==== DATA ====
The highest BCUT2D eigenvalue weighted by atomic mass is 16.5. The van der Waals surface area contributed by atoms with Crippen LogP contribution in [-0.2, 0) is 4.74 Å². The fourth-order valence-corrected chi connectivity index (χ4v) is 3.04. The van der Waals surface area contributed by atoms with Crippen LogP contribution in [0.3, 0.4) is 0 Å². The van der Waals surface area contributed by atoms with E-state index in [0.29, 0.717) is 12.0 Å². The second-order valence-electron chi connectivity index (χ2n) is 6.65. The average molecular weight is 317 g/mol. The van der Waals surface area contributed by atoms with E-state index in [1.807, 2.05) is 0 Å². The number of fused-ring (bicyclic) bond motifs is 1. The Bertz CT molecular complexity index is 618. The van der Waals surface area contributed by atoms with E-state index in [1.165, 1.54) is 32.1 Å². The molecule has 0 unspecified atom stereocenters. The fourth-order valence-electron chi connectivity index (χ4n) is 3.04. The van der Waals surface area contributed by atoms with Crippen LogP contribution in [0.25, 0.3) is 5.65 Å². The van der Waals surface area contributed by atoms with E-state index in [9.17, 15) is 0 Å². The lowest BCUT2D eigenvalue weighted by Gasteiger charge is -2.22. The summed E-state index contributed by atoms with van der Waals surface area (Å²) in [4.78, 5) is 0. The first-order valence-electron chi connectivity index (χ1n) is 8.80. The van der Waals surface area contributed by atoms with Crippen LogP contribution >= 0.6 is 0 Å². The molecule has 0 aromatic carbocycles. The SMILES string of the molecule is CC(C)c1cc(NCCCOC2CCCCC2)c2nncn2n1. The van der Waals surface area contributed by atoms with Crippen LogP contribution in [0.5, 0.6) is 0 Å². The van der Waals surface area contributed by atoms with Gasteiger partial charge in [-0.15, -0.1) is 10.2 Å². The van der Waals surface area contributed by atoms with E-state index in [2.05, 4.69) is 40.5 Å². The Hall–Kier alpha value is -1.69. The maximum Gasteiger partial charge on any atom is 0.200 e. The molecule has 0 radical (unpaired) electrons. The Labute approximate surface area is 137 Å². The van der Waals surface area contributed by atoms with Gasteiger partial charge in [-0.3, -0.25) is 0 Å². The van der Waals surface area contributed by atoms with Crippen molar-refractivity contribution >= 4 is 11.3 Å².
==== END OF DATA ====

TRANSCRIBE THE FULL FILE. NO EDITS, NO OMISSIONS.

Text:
The highest BCUT2D eigenvalue weighted by atomic mass is 16.5. The van der Waals surface area contributed by atoms with Crippen LogP contribution in [-0.2, 0) is 4.74 Å². The fourth-order valence-corrected chi connectivity index (χ4v) is 3.04. The van der Waals surface area contributed by atoms with Crippen LogP contribution in [0.3, 0.4) is 0 Å². The van der Waals surface area contributed by atoms with E-state index in [0.29, 0.717) is 12.0 Å². The second-order valence-electron chi connectivity index (χ2n) is 6.65. The average molecular weight is 317 g/mol. The van der Waals surface area contributed by atoms with E-state index in [1.807, 2.05) is 0 Å². The number of fused-ring (bicyclic) bond motifs is 1. The Bertz CT molecular complexity index is 618. The van der Waals surface area contributed by atoms with E-state index in [1.165, 1.54) is 32.1 Å². The molecule has 0 unspecified atom stereocenters. The fourth-order valence-electron chi connectivity index (χ4n) is 3.04. The van der Waals surface area contributed by atoms with Crippen LogP contribution in [0.25, 0.3) is 5.65 Å². The van der Waals surface area contributed by atoms with E-state index in [9.17, 15) is 0 Å². The lowest BCUT2D eigenvalue weighted by Gasteiger charge is -2.22. The summed E-state index contributed by atoms with van der Waals surface area (Å²) in [4.78, 5) is 0. The first-order valence-electron chi connectivity index (χ1n) is 8.80. The van der Waals surface area contributed by atoms with Crippen LogP contribution >= 0.6 is 0 Å². The molecule has 0 aromatic carbocycles. The SMILES string of the molecule is CC(C)c1cc(NCCCOC2CCCCC2)c2nncn2n1. The van der Waals surface area contributed by atoms with Crippen LogP contribution in [0.5, 0.6) is 0 Å². The van der Waals surface area contributed by atoms with Gasteiger partial charge in [-0.15, -0.1) is 10.2 Å². The van der Waals surface area contributed by atoms with E-state index in [2.05, 4.69) is 40.5 Å². The Hall–Kier alpha value is -1.69. The maximum Gasteiger partial charge on any atom is 0.200 e. The molecule has 0 radical (unpaired) electrons. The Labute approximate surface area is 137 Å². The van der Waals surface area contributed by atoms with Gasteiger partial charge in [-0.3, -0.25) is 0 Å². The van der Waals surface area contributed by atoms with Crippen molar-refractivity contribution >= 4 is 11.3 Å².